AppearanceThe hairpin banksia usually occurs as a multi-stemmed lignotuberous shrub 1–3 metres tall and 1–2 metres across. Alternatively, it may be single-stemmed and lacking a lignotuber, in which case it is often taller, up to 5 metres high. It has grey or grey-brown smooth bark with lenticels.
The long, narrow leaves are 3–10 cm in length, 1–8 mm wide and more or less linear in shape. Leaf edges are either serrate for the entire leaf length or toward the apex only, though the margins may be recurved and hence serrations not evident as in those from the Carnarvon Gorge. Immature leaves, which may also be seen after bushfire, are broader and serrated. Leaf undersides have fine white hairs in the case of the varieties "spinulosa" and "collina" and pale brown in "cunninghamii" and "neoanglica".
The distinctive inflorescences or flower spikes occur over a short period through autumn and early winter. A spike may contain hundreds or thousands of individual flowers, each of which consists of a tubular perianth made up of four united tepals, and one long wiry style.
Characteristic of the taxonomic section in which it is placed, the styles are hooked rather than straight. The style ends are initially trapped inside the upper perianth parts, but break free at anthesis. In "Banksia spinulosa" the spikes are cylindrical, about 6–7 centimetres wide and 6–15 centimetres tall, yellow to golden orange in colour, with styles varying from yellow to pink, maroon, or black. Styles of various colours may be found within metres of each other in some areas such as in the Georges River National Park, and Catherine Hill Bay, while other populations may have uniformly black, red or gold styles. Though not terminal, the flower spikes are fairly prominently displayed. Partly emerging from the foliage, they arise from two- to three-year-old stem nodes.
The hairpin banksia's infructescence is a typical "Banksia" cone-like structure, with up to 100 crowded embedded follicles which are 1–2.4 centimetres in diameter; these generally remain closed until burnt by bushfire. The nonlignotuberous subspecies "cunninghamii" is killed by fire and regenerates from seed, while the others regenerate from buds around the base of the lignotuber. Old flower spikes fade to brown, then grey with age. Old flower parts usually persist for a long time, giving the infructescence a hairy appearance. In Central and North Queensland, old cones of both var. "spinulosa" and var. "collina" are generally bare.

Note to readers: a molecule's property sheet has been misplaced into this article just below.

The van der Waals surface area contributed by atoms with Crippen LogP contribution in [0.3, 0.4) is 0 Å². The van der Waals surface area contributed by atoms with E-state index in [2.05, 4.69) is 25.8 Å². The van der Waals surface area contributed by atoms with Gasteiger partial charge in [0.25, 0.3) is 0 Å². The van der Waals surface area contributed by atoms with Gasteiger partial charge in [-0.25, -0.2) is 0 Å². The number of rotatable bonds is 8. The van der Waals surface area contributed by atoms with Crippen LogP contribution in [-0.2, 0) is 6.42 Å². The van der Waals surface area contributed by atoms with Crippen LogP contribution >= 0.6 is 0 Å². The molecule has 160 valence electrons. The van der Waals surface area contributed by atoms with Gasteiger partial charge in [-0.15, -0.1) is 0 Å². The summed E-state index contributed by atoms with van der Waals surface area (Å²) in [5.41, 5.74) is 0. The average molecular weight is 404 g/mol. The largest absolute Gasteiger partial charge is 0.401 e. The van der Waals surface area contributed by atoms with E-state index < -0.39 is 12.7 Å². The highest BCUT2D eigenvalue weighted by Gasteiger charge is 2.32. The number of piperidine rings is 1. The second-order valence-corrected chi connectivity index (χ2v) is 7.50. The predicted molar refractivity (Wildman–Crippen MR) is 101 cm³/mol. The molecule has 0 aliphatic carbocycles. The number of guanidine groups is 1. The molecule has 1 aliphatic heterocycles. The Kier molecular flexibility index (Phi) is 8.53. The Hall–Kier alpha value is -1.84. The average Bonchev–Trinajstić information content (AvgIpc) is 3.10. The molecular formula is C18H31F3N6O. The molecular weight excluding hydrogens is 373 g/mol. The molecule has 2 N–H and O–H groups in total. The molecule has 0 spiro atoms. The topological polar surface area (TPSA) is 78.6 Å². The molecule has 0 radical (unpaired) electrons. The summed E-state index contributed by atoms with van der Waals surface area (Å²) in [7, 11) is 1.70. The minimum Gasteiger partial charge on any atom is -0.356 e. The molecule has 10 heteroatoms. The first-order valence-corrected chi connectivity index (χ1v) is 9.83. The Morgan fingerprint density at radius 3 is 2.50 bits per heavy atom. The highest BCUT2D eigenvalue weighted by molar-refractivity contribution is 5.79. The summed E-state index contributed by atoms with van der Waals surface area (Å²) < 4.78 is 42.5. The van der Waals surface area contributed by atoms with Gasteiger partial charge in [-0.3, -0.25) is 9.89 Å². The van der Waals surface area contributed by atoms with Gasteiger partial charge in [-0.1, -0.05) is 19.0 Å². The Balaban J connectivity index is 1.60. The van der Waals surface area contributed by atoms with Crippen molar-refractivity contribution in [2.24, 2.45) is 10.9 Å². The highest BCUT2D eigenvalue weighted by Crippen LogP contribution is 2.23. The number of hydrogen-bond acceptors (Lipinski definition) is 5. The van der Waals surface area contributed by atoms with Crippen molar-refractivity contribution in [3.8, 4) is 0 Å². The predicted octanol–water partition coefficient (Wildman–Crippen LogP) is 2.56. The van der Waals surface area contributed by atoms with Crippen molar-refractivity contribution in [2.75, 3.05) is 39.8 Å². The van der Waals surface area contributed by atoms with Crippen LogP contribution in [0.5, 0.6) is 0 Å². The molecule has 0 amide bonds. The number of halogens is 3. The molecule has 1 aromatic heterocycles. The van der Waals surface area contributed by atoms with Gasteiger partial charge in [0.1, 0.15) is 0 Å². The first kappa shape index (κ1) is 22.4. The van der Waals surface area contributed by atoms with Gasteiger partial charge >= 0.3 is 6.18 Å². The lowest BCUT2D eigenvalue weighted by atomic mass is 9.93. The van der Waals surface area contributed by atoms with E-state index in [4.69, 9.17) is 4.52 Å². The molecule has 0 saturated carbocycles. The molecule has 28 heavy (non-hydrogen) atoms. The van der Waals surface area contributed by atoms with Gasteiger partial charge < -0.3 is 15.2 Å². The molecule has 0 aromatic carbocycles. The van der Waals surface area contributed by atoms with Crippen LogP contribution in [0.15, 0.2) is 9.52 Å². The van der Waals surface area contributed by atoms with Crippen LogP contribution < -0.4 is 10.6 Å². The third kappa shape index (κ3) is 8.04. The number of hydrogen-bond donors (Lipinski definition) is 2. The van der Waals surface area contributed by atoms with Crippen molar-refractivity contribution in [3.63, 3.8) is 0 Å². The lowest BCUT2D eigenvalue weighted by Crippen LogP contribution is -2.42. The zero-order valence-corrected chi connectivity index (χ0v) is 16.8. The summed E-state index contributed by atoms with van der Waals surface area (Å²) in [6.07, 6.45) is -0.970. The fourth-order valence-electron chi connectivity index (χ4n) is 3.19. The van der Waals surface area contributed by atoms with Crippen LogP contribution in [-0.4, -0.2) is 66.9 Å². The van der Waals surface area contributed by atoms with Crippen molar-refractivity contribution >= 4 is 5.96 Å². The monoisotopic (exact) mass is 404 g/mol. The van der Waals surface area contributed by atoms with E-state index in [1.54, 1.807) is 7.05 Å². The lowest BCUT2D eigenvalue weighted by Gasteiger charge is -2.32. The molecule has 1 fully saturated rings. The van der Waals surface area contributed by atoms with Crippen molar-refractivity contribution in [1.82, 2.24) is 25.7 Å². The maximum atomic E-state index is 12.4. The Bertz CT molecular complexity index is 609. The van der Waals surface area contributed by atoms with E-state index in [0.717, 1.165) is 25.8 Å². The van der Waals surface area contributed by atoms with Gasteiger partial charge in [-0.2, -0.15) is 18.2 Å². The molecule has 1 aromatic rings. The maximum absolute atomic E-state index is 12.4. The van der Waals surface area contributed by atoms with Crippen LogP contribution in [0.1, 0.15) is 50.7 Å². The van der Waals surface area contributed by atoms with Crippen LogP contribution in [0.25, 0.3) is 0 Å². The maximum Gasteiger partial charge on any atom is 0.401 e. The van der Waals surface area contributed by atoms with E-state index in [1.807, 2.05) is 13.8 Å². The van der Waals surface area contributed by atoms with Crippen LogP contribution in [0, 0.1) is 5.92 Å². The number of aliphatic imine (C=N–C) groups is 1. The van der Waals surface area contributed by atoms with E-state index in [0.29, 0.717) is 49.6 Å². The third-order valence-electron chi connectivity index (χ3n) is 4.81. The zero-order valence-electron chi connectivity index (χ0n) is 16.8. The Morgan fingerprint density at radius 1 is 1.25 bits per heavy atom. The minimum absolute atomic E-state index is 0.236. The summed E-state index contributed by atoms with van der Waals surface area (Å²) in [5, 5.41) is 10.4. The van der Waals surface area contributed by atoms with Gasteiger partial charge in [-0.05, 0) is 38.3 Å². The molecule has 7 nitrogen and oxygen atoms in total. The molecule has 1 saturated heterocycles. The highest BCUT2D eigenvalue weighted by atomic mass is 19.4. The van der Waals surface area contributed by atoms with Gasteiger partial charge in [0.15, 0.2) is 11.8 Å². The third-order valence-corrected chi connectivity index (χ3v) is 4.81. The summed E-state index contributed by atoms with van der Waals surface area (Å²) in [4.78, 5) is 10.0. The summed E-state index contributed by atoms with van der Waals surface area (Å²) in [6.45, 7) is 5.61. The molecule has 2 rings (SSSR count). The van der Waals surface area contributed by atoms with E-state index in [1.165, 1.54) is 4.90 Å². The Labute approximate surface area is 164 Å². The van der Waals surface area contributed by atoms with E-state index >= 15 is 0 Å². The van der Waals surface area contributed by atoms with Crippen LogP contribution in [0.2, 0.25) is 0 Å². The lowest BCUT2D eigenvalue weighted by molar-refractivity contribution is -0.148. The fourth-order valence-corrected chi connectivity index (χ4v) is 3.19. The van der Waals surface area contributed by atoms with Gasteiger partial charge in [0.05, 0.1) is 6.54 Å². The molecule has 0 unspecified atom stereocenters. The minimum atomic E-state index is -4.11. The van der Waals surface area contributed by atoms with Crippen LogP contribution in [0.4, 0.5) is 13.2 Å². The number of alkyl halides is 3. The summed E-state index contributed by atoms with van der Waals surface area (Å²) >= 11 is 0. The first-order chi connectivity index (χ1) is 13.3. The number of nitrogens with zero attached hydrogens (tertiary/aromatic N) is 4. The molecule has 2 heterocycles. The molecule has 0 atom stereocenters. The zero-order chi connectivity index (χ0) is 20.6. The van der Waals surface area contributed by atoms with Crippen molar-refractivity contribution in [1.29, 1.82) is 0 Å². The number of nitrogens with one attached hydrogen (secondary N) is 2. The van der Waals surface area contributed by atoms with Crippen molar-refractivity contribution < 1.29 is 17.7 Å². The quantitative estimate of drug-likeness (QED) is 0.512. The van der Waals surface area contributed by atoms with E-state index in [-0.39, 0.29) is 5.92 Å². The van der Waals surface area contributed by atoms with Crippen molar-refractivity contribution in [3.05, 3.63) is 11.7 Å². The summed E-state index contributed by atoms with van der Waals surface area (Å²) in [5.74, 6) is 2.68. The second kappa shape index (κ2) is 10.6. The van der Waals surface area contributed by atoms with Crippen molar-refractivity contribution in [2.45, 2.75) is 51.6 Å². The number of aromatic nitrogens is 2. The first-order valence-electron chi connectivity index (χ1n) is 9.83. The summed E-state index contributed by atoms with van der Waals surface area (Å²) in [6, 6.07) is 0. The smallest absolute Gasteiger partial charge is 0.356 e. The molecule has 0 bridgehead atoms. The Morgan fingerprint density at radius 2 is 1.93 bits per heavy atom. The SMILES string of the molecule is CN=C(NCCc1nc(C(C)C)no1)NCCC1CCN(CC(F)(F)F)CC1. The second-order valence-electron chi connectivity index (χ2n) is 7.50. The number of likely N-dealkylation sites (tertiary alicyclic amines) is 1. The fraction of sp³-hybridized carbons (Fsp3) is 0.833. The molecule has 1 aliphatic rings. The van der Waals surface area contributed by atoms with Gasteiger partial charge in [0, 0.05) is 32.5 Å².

DistributionThe hairpin banksia occurs along the east coast of Australia from the Dandenong Ranges east of Melbourne, Victoria, north through New South Wales and into Queensland. It is common north to Maryborough, with disjunct populations occurring as far north as the Atherton Tableland near Cairns. It occurs in a variety of habitats, from coastal heath and elevated rocky slopes to inland dry sclerophyll forest dominated by eucalypts, where they form part of the understorey. Plants in exposed areas are generally considerably shorter than those in sheltered areas. It usually occurs on sand, but can be found in rocky clays or loams.
"Banksia spinulosa" var. "cunninghamii" is found in three disjunct regions; the Dandenong Ranges east of Melbourne, East Gippsland between Lakes Entrance and Eden, and in the Great Dividing Range in a band from Jervis Bay to Glen Davis in Central New South Wales, while there have been collections northwards in the Dividing Range up into southeast Queensland. It can be an understorey plant under dense as well as open forest cover.
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